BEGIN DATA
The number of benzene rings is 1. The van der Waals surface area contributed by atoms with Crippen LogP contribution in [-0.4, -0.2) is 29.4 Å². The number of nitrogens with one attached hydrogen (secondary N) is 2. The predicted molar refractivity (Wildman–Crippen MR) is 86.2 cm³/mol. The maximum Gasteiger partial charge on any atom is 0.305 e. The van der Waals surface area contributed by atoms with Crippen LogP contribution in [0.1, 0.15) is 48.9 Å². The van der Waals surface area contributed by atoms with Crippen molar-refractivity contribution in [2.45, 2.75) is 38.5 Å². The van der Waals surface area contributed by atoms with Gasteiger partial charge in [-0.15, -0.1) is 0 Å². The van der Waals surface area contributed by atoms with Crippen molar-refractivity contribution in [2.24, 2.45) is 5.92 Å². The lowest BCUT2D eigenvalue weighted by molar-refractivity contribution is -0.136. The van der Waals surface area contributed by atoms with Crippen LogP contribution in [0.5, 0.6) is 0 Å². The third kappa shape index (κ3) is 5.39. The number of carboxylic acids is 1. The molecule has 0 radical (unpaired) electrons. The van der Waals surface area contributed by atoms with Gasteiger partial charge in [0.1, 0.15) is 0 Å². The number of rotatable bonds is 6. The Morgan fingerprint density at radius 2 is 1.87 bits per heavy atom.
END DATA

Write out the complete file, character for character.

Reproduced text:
The number of benzene rings is 1. The van der Waals surface area contributed by atoms with Crippen LogP contribution in [-0.4, -0.2) is 29.4 Å². The number of nitrogens with one attached hydrogen (secondary N) is 2. The predicted molar refractivity (Wildman–Crippen MR) is 86.2 cm³/mol. The maximum Gasteiger partial charge on any atom is 0.305 e. The van der Waals surface area contributed by atoms with Crippen LogP contribution in [0.1, 0.15) is 48.9 Å². The van der Waals surface area contributed by atoms with Crippen molar-refractivity contribution in [2.45, 2.75) is 38.5 Å². The van der Waals surface area contributed by atoms with Gasteiger partial charge in [-0.15, -0.1) is 0 Å². The van der Waals surface area contributed by atoms with Crippen molar-refractivity contribution in [2.24, 2.45) is 5.92 Å². The lowest BCUT2D eigenvalue weighted by molar-refractivity contribution is -0.136. The van der Waals surface area contributed by atoms with Crippen LogP contribution in [0.5, 0.6) is 0 Å². The third kappa shape index (κ3) is 5.39. The number of carboxylic acids is 1. The molecule has 0 radical (unpaired) electrons. The van der Waals surface area contributed by atoms with Gasteiger partial charge in [0.1, 0.15) is 0 Å². The number of rotatable bonds is 6. The Morgan fingerprint density at radius 2 is 1.87 bits per heavy atom.